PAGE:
Serbia has never recognised the birth of the Kosovo Republic, just as many other important countries have not: out of 193 UN members, only 110 have formally accepted the birth of the new republic, while the rest, including Russia, China, Spain, Greece and Romania – to name just the most important ones – refuse to recognise the independence of the Albanians of what was once a region of Serbia.

The European Union cannot accept that one of its members is in fact unable to guarantee control over its borders, as would be the case for Serbia if its membership were accepted.

In fact, since the end of the war between Kosovo and Serbia, there is no clear and controlled border between the two countries. In order to avoid continuous clashes, Kosovo and Serbia have actually left the border open, turning a blind eye to the ‘smuggling economy’ that thrives on both sides of the border.

In this situation, if Serbia were to become a full member of the European Union, it would create a gap in the borders of the entire Schengen area, as anyone passing through Kosovo could then move into all EU countries.This is not the only obstacle to Serbia’s accession to the European

Union: many European chancelleries are wary of Serbian foreign policy which, since the dissolution of the Yugoslav Federation, has maintained a privileged relationship with Russia, refusing to adhere to the sanctions decided by Europe against Russia after the annexation of Crimea to the detriment of Ukraine.

During the Covid-19 pandemic, Serbia even agreed to produce the Russian vaccine ‘Sputnik V’ directly in its own laboratories, blatantly snubbing EU’s vaccine offer.

For the United States and some important European countries, Serbia’s formal accession to the European Union could shift the centre of gravity of Europe’s geopolitics towards the East, opening a preferential channel for dialogue between Russia and the European Union through Serbia.

This possibility, however, is not viewed unfavourably by Germany which, in the intentions of the CDU President, Armin Laschet, the next candidate to succeed Angela Merkel as Chancellor, has recently declared he is in favour of a foreign policy that “develops in multiple directions”, warning his Western partners of the danger resulting from “the interruption of the dialogue with Russia and China”. In this regard, Laschet has publicly stated that ‘foreign policy must always focus on finding ways to interact, including cooperation with countries that have different social models from ours, such as Russia, China and the nations of the Arab world’.

Today we do not know whether in autumn Laschet will take over the leadership of the most powerful country in the European Union, but what is certain is that Serbia’s possible formal membership of the European Union could force Europe to revise some of its foreign policy stances, under the pressure of a new Serbian-German axis.

Currently, however, Serbia’s membership of the European Union still seems a long way off, precisely because of the stalemate in the Serbia-Kosovo negotiations.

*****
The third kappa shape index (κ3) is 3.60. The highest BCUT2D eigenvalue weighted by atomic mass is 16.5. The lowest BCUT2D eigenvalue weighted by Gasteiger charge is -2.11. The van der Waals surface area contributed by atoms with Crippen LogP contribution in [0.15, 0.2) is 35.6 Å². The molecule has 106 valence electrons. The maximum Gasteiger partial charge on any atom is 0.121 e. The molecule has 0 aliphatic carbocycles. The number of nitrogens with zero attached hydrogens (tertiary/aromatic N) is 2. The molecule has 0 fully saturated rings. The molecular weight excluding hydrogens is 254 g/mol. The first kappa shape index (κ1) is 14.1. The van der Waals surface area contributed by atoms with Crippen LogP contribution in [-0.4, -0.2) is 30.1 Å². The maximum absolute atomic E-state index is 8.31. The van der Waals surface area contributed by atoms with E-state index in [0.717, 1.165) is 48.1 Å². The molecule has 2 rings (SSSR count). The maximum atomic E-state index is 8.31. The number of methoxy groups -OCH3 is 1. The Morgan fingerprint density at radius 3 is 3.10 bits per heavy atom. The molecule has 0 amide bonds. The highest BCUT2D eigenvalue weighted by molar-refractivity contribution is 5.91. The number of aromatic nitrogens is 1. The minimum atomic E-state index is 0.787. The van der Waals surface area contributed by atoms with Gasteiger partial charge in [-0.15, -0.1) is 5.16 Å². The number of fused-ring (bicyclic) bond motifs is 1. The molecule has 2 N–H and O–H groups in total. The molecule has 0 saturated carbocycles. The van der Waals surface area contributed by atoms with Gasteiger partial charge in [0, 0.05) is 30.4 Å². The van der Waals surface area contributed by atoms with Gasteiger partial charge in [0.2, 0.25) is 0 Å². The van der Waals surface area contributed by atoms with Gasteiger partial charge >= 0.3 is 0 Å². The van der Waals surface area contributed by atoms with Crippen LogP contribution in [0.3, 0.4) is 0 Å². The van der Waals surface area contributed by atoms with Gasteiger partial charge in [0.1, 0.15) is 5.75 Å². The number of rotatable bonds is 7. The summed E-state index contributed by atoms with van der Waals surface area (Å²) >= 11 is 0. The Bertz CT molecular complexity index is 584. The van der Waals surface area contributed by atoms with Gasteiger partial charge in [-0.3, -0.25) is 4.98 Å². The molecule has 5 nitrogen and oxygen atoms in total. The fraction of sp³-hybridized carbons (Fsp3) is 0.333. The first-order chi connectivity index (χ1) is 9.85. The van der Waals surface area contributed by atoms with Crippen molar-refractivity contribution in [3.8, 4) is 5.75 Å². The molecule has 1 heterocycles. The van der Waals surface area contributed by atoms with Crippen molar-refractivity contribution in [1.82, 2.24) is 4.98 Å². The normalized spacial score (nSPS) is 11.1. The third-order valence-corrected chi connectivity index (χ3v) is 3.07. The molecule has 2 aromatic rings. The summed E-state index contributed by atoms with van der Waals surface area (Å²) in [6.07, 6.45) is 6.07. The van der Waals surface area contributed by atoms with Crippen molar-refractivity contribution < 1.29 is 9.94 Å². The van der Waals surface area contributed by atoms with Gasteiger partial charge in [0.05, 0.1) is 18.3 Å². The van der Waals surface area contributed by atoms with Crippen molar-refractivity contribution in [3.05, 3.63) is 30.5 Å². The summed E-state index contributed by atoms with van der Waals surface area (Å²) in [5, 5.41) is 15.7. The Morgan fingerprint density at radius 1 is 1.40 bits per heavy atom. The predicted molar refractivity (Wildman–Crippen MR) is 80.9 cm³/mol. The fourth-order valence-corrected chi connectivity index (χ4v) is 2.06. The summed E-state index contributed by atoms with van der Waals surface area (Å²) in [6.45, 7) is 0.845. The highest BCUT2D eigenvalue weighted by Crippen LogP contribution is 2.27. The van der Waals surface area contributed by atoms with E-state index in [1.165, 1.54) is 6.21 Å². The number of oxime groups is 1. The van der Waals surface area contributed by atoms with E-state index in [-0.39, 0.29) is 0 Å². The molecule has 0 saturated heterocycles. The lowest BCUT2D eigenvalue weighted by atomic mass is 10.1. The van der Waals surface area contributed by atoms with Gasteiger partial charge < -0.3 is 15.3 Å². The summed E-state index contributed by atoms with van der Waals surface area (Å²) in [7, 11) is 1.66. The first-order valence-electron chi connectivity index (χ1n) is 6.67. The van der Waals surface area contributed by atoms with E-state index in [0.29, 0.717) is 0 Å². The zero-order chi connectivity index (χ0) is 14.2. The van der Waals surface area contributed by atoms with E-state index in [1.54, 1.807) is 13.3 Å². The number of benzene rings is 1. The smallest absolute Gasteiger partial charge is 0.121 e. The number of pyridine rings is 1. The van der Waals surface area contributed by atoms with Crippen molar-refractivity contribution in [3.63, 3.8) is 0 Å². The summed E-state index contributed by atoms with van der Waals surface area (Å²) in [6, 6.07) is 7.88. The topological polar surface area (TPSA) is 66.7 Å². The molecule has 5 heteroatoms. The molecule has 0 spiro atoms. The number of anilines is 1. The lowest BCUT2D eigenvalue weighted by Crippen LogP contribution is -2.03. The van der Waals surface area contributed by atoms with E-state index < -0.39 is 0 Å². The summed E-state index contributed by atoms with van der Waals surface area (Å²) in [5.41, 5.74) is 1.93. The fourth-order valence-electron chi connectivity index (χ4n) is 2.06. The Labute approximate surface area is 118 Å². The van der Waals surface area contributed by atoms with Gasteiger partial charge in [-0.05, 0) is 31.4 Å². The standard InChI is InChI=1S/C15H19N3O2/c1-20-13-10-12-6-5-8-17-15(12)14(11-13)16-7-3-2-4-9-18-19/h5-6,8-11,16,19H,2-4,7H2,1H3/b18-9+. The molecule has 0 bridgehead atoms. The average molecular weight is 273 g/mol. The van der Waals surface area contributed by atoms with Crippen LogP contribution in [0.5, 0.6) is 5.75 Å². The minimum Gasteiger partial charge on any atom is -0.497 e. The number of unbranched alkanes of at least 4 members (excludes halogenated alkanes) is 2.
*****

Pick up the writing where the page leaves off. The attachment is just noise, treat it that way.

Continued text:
In 2013 Kosovo and Serbia signed the so-called ‘Brussels Pact’, an agreement optimistically considered by European diplomats to be capable of rapidly normalising relations between Serbia and Kosovo, in view of mutual political and diplomatic recognition.

An integral part of the agreement was, on the one hand, the commitment of Kosovo’s authorities to recognise a high degree of administrative autonomy to the Kosovo municipalities inhabited by a Serb majority and, on the other hand, the collaboration of the Serbs in the search for the remains of the thousands of Kosovar Albanians presumably eliminated by Milosevic’s troops during the repression that preceded the 1999 war.

Neither of the two commitments has so far been fulfilled and, during the meeting held in Brussels on July 21 between Serbian President Alexander Vucic and Kosovo’s Prime Minister Albin Kurti, harsh words and reciprocal accusations were reportedly exchanged concerning the failure to implement the ‘Pact’, to the extent that the Head of European foreign policy, Josep Borrel, publicly asked the two parties to ‘close the chapter of a painful past through a legally binding agreement on the normalisation of mutual relations, with a view to building a European future for its citizens’. This future seems nebulous, to say the least, if we consider that Serbia, in fact, refuses to recognise the legal value of degrees and diplomas awarded by the Kosovo academic authorities also to members of the Kosovo Serb minority.

Currently, however, both contenders are securing support and alliances in Europe and overseas.

Serbia is viewed favourably by the current President of the European Union, Slovenian Janez Jansa, who is a supporter of its membership because “this would definitively mark the dissolution of the Yugoslav Federation”. The vast majority of European right-wing parties, ranging from the French ‘Rassemblement National’ to the Hungarian ‘Fydesz’, also approve of Serbia’s membership application and openly court the Serbian minorities living in their respective countries while, after the years of US disengagement from the Balkans under Presidents Bush, Obama and Trump, the Biden administration has decided to put the region back on the list of priority foreign policy commitments, entrusting the ‘Serbia dossier’ to the undersecretary for European and Eurasian Affairs, Matthew Palmer, an authoritative and experienced diplomat.